As I mentioned yesterday, when the whole round core gets split, the working half goes to the sampling table, while the archive half goes on its own journey. Its first stop is to the description table.
While at first glance it may all look like grey mud, upon closer inspection one can see variations in shading, layers of browns and greens, and also inclusions such as rocks or macro fossils (so far just rocks on this expedition). Least appealing to the sedimentologists are the landslides, bioturbations (mixing of sediment by burrowing worms or other marine organisms back in the day), or most frustrating – the expansion or flow-in of sediment within the drill core. These show up as ‘u’ shaped layers in the sediment, and can not really be correlated to any specific age since it is essentially a smear. These cause some of those gaps that stress out the stratigraphic correlators.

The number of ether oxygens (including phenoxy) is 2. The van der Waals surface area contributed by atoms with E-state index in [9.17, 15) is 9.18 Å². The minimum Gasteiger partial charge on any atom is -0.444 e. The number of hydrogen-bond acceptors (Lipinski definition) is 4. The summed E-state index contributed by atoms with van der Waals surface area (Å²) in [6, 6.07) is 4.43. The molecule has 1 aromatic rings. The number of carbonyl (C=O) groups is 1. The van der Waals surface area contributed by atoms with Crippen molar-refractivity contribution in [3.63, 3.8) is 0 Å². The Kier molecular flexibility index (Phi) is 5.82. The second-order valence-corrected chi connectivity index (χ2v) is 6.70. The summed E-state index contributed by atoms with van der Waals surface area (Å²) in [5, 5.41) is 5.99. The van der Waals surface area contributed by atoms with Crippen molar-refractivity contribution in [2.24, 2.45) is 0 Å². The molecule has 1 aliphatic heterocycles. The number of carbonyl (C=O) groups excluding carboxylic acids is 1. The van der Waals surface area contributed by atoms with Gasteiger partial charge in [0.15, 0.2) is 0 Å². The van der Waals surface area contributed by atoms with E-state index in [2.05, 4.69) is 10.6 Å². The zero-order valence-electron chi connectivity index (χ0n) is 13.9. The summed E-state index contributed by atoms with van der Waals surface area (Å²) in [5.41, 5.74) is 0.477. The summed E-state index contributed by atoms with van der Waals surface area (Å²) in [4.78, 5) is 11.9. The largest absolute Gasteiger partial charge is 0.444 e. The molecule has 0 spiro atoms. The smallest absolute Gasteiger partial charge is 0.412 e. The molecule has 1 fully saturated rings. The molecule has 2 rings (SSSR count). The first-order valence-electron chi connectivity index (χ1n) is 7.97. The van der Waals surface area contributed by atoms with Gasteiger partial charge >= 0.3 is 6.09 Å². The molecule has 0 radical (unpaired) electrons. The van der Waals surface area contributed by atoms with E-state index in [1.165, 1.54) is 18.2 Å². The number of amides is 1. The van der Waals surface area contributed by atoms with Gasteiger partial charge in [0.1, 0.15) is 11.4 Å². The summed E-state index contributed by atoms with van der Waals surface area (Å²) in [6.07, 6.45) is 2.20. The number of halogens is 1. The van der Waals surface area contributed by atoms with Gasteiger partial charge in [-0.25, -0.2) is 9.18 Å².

Regardless of the quality of the core section, all are processed. The first step on the description table is to clean the surface. The core slicer will also cause smearing, but only localized on the surface. The sedimentologists take a scraper and gently clean off the top thin layer. From the cleaned surface, they will take a small swab at various intervals to look under the microscope. This way they can tell the percent make-up of the sediment – so much clay, some percentage of microfossils, the relative amount of minerals, etc. Other sedimentologists take photos of the core sections, and then measure the reflectivity along its length, again in an attempt to identify the specific make-up (lithology) which can be used in correlating its age as well as sometimes its climatic history.